Molding Young Minds at UALR High School Journalism Day

Much thanks to the Sonny Rhodes and the University of Arkansas at Little Rock for inviting me to speak during two sessions of UALR’s annual Journalism Day event, which took place Thursday.

Andrew DeMillo of The Associated Press gave the event’s keynote address on “Why Journalism Matters,” and other session leaders included Frank Fellone of the Arkansas Democrat-Gazette, Kelly Kissel of the AP and Malcolm Glover of KUAR-FM, 89. 1, the Little Rock NPR affiliate.

I spoke in two sessions, the first on “Why Your High School Newspaper Needs to Be Online,” and the second on ” … So You’re Online, Now What?” The students were great and asked some solid questions.

I also took the opportunity to ask some questions about teen media habits. And needless to say, everything you’ve heard about how teens engage (or don’t engage) with media is probably pretty close to true.

  • Most of them don’t read newspapers — less than half of the 20 in my first session said they read the local daily on a weekly basis, and none of them read it daily.
  • Many of them said they spend at least 4 hours a day online. One student said he’ll often spend half a Saturday online.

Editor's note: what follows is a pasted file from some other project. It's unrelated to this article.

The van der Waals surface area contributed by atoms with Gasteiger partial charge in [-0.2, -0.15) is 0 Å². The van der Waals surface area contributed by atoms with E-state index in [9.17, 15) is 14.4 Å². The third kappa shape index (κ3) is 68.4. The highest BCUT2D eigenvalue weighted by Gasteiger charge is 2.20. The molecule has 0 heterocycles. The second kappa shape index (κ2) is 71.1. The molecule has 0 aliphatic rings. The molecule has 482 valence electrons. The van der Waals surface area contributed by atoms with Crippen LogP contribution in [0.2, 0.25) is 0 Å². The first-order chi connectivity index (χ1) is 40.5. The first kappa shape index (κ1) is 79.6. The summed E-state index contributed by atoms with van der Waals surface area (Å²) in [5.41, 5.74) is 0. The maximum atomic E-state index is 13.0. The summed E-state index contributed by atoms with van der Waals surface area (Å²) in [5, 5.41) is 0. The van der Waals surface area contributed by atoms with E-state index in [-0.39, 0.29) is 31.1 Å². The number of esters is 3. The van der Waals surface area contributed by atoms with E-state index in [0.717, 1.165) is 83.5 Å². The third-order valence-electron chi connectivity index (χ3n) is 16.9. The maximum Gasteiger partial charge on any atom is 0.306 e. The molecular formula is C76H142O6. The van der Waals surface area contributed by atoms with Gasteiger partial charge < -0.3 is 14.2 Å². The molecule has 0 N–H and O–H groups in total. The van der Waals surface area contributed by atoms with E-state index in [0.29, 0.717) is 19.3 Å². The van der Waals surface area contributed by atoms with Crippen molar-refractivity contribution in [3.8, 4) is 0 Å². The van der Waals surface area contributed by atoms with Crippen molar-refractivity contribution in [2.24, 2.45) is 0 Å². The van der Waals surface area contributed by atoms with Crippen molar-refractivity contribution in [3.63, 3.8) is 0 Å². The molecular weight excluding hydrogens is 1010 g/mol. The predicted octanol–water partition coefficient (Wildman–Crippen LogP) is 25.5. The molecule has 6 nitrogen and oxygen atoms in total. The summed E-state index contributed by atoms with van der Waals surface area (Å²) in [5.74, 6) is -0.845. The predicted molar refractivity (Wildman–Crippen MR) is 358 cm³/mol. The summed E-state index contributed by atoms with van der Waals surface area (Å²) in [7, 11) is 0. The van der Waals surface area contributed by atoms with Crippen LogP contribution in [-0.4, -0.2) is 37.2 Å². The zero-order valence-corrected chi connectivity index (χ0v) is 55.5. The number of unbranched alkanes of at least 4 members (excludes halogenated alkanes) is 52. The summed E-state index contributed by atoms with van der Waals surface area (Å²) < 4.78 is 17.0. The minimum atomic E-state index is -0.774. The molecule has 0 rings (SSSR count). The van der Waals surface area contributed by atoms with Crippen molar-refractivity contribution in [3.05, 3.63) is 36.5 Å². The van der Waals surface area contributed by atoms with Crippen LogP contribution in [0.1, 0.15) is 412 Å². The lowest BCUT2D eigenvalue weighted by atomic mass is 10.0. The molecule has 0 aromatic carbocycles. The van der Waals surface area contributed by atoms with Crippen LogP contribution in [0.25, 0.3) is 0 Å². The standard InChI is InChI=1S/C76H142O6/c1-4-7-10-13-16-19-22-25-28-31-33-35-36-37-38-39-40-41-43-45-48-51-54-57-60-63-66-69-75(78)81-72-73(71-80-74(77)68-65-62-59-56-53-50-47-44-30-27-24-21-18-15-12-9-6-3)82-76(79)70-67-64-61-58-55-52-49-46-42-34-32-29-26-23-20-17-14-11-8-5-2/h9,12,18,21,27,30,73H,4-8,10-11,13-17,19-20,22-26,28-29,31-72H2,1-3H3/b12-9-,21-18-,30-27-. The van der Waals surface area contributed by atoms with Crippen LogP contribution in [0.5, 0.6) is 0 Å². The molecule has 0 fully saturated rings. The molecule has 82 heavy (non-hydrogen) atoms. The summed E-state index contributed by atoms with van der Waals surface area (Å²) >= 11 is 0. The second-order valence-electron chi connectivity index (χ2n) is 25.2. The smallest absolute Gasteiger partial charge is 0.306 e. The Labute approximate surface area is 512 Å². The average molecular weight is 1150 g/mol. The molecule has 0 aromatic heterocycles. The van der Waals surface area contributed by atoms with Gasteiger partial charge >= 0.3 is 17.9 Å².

• They text message one another like crazy. When I told them about a study that showed the average teen sends 2,000 texts a month, many told of numbers double that. And because they’re heavy texters, their parents are, too. One student said his Mom sent 5,000 messages one month.
  • Facebook is the hotness, but MySpace is dunzo.
  • They watch TV, but usually while surfing the Web.
  • Many of them say they read magazines.
  • Oh — and none of them Twitter.

None of their high school papers were online, but a couple of schools seemed poised to invest in the Web soon. One of the big concerns for students and their advisers was finding a way to fairly moderate reader comments.

In all, it was an enjoyable session. Despite the turmoil that traditional media (newspapers, TV, radio) find themselves in, I still believe it’s an exciting time to be a journalism student. The possibilities the Web offers young reporters and editors are boundless. No longer are students defined by the medium for which they work. On the Web, the lines have blurred, and they can each be involved in writing, video, photography, audio production, Web programming and more. And given the current state of media, with all the economic and organizational challenges that exist, they have a chance to help reshape the profession as it asserts itself on mobile and online platforms.

It’s a thrilling time for those kids, and 14 years out of high school, I’m a little envious.


Pew Study Shows Emerging Trends in Political, Civic Engagement Online

On KARN radio on Monday, political bloggers Blake Rutherford and David Kinkade commented on how new media has finally arrived in Arkansas, and how blogs and social networks will play an even bigger role in the 2010 election cycle (one that’s already sure to be exciting given a certain U.S. Senate race) as more Arkansans become politically engaged, bloggers break news alongside traditional media and candidates rally supporters in online spaces.